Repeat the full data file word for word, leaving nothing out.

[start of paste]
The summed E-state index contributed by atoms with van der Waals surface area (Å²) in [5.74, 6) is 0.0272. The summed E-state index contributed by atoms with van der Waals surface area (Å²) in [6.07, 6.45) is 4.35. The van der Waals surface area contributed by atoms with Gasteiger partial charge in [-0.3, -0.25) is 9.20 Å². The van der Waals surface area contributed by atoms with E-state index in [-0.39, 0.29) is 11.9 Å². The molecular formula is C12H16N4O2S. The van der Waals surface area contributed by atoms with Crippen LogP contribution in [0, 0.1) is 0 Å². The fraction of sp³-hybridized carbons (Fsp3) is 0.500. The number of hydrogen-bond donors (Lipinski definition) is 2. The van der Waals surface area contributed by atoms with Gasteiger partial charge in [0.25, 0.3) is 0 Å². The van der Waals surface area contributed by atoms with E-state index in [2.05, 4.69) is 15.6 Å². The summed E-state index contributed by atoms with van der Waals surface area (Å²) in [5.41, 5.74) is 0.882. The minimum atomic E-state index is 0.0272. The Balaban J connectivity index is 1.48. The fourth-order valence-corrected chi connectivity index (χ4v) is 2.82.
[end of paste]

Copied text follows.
The summed E-state index contributed by atoms with van der Waals surface area (Å²) in [5.74, 6) is 0.0272. The summed E-state index contributed by atoms with van der Waals surface area (Å²) in [6.07, 6.45) is 4.35. The van der Waals surface area contributed by atoms with Gasteiger partial charge in [-0.3, -0.25) is 9.20 Å². The van der Waals surface area contributed by atoms with E-state index in [-0.39, 0.29) is 11.9 Å². The molecular formula is C12H16N4O2S. The van der Waals surface area contributed by atoms with Crippen LogP contribution in [0, 0.1) is 0 Å². The fraction of sp³-hybridized carbons (Fsp3) is 0.500. The number of hydrogen-bond donors (Lipinski definition) is 2. The van der Waals surface area contributed by atoms with Gasteiger partial charge in [0.25, 0.3) is 0 Å². The van der Waals surface area contributed by atoms with E-state index in [2.05, 4.69) is 15.6 Å². The summed E-state index contributed by atoms with van der Waals surface area (Å²) in [5.41, 5.74) is 0.882. The minimum atomic E-state index is 0.0272. The Balaban J connectivity index is 1.48. The fourth-order valence-corrected chi connectivity index (χ4v) is 2.82.